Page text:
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    Love from Philly and JFL... Wow my husband and I just read your posts. I know, it really is amazing how sometimes the supposably "healthy" "BEST" options don't always make a difference. One year I did green smoothies every morning and for lunch my dinner was all veggies and sweet potato everything organic. After 4 weeks I developed acid reflux...turns out too much fiber. Stopped that went back to cereal for breakfast and back to adding in some meats and chicken at dinner and acid reflux went away.

    I am determined now after reading this thread to find my "happy medium". I know that will include an ice cream sunday or almond crossiant , slice of pizza here and there and will definitely include wine with my hubby at least 1 night a month. These are the little things I really enjoy so I think I probably will be better off leaving those in my eating plan.

    Thanks again all for all the input and personal stories.

  • LoveFromPhilly
    LoveFromPhilly Member Posts: 1,019
    edited August 2019
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    great to know about the pineapple and thrush jFL! That’s what we would call “a clinical pearl.” 😃

    Nichole - so glad you are taking this all in. I think if adhering to a strict diet induces a ton of stress and anxiety, then perhaps this is not the best choice for someone.

    At this point in my life, I am working to remain as calm and free from stress as I possibly can. I am incredibly sensitive (emotionally and energetically) and I can get stressed out easily just by some lunatic calling me nasty names on the streets (yes can happen often in Philly, unfortunately). My skin is not so thick and these kinds of things can bring me to tears or into a rage of anger and frustration and feeling helplessness and deep grief for the state of the world and violent conditions so many people are used to living in.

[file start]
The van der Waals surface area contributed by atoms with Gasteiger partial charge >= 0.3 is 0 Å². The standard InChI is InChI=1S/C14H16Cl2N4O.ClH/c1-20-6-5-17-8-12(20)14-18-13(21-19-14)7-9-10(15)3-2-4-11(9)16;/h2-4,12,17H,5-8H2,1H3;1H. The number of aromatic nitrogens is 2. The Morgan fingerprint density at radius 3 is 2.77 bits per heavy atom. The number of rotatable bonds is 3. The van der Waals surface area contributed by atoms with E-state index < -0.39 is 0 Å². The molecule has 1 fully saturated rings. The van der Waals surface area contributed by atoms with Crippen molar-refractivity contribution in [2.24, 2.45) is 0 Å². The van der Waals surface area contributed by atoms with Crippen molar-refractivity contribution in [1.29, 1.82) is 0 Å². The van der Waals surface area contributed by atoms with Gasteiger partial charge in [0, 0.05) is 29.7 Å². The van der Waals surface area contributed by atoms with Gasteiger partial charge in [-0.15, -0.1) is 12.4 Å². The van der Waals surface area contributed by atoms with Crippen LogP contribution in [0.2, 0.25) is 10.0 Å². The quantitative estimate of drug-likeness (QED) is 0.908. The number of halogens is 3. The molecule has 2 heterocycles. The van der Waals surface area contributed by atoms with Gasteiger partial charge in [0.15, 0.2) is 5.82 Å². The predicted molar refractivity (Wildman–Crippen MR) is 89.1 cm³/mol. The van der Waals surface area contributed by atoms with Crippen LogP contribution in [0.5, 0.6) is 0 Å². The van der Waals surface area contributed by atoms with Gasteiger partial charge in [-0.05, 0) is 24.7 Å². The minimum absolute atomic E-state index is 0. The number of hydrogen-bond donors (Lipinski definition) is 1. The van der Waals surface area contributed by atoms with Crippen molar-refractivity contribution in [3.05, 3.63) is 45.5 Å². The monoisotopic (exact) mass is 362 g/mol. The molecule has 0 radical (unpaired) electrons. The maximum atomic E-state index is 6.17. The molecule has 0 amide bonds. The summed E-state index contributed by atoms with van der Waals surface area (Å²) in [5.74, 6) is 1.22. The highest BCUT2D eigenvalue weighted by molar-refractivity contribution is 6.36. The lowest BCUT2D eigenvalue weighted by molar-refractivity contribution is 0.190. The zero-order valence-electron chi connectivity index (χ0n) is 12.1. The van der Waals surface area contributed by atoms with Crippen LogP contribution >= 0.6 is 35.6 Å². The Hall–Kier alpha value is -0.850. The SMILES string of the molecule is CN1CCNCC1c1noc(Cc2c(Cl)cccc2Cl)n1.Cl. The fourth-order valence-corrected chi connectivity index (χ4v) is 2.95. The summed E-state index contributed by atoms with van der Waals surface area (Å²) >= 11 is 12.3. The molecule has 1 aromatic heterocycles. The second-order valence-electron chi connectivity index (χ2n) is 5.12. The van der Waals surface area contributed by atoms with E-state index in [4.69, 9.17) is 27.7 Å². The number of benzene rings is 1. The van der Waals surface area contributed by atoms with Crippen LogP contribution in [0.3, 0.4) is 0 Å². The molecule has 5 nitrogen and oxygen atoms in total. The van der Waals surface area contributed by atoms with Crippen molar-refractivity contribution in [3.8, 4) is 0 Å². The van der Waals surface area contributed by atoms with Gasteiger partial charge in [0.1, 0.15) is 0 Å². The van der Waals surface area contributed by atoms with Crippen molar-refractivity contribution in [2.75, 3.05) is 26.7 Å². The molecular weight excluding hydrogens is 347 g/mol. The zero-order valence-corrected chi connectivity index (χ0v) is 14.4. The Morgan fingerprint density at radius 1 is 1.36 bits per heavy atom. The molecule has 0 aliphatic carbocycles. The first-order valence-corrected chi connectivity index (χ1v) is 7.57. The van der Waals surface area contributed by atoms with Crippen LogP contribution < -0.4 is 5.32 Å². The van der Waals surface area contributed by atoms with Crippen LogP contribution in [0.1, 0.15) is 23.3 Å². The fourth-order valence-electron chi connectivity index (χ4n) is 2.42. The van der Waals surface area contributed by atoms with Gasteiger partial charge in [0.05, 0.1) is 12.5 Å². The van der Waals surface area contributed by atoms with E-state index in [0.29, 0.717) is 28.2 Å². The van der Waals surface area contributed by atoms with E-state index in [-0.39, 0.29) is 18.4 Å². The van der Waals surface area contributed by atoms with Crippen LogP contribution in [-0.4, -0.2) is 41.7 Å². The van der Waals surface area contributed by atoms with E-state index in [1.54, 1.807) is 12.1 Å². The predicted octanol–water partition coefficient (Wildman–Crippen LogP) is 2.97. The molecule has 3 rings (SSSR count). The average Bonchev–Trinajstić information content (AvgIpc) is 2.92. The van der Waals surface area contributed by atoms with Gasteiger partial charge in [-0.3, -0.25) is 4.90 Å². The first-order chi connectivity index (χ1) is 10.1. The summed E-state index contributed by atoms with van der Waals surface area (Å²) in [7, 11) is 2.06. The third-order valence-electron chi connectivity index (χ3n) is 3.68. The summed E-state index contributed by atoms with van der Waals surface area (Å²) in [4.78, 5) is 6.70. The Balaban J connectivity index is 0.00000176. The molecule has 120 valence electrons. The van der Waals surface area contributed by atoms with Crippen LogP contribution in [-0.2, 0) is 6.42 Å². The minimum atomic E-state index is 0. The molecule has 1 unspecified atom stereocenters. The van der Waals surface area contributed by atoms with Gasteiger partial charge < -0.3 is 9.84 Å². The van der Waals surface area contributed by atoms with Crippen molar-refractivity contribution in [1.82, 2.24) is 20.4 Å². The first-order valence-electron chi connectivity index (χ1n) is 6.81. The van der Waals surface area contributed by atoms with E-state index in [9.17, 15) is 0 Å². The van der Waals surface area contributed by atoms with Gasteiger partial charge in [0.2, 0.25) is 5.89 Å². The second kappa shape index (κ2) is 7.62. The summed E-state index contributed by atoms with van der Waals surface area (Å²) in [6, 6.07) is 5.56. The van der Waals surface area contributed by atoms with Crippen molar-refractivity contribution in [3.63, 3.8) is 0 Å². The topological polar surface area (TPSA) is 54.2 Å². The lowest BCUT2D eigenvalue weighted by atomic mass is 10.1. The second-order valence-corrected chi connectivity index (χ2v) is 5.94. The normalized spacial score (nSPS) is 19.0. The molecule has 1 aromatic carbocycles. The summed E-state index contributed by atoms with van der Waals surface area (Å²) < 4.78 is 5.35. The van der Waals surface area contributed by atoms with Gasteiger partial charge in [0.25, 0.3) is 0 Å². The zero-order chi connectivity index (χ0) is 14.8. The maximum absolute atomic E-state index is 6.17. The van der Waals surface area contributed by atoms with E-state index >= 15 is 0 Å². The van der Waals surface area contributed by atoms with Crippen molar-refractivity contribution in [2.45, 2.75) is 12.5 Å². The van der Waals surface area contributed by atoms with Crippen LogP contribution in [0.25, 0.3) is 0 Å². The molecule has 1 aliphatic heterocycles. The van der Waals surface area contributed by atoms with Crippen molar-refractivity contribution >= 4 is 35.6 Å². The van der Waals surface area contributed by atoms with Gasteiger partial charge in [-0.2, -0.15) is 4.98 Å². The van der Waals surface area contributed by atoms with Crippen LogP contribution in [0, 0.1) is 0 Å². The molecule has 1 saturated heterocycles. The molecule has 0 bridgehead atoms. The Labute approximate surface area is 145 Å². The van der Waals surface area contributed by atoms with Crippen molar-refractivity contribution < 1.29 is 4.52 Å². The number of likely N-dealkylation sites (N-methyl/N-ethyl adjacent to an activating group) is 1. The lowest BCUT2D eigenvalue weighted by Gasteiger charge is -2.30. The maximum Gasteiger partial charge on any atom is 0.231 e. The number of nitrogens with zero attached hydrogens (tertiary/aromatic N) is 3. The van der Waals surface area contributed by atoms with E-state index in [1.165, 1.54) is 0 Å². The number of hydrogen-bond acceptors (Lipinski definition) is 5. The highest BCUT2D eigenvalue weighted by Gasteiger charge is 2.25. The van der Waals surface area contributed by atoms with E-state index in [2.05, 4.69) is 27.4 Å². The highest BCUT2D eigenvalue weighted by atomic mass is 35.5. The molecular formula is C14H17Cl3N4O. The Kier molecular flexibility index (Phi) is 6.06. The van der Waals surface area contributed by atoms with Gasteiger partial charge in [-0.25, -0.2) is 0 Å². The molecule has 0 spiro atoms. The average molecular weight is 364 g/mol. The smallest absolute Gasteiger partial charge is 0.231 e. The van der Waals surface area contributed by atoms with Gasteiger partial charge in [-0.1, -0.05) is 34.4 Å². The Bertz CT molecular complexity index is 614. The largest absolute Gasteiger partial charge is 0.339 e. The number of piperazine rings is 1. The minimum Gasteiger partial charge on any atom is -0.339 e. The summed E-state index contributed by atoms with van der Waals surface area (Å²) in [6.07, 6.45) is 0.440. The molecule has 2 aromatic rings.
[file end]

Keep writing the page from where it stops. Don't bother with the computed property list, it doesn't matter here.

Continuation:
So - I can stress easily. If food is something that I can allow to be joyous in my life, then I am sooooo thrilled to have be so 🤗 hu

  • exbrnxgrl
    exbrnxgrl Member Posts: 4,958
    edited August 2019
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    I am loving this discussion, as it is something that I believe most of us have wrestled with.

    One thing that may also influence how we regard diet choices is personal experience. My younger sister lived a “clean" lifestyle before anyone even used that term. She spent 30 years making sure every aspect of her life was clean. Shortly after her 50th birthday she was dx'ed with a uterine sarcoma and passed away about 4 months later. She was shocked that she had cancer, she was bitter when she saw others who did not live clean, but seemed healthy. It was devastating and clearly had an influence over my view of diets/lifestyles that are rigid and restrictive.

  • divinemrsm
    divinemrsm Member Posts: 6,155
    edited August 2019
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    Philly, I am in full agreement with you about reducing stress. Although I do not think it causes cancer—(I know numerous people with far greater stress than I had who don't have cancer)—I do believe lowering stress can aide in healing. When I think back on all the ungodly shit that I used to put up with before and at the time I was diagnosed with mbc I wonder what the hell was I thinking. I tried to cover all the bases plus there were simply too many bases, I was spread way too thin. No doubt being an adult child of an alcoholic plus my other parent being mentally ill had a lot to do with my taking on too much. These days I pay a lot more attention to potential stressors and nip many of then in the bud before they start to fester.

    Wow, Caryn, what a tragic and sobering story about your sister. I am so sorry for her and for you that you lost her so quickly. I can understand her bitterness. I know a few people personally who are overweight, overstressed and/or have smoked like a chimney their whole life that are my age or older who do not have a major health issue like me. Not that I lived a super clean life, but I wasn't abusive with food, was always active, very little alcohol and quit smoking over 30 years ago. I wouldn't say I'm bitter, it's just the unfairness of it. The randomness. It also really irritates me that someone like Steven Tyler of Aerosmith who says with the money he spent on all the coke he snorted up his nose he could have bought a small island in the Bahamas, is still out there livin' his best life. Ditto for some of those other rock stars like Keith Richards of the Rolling Stones.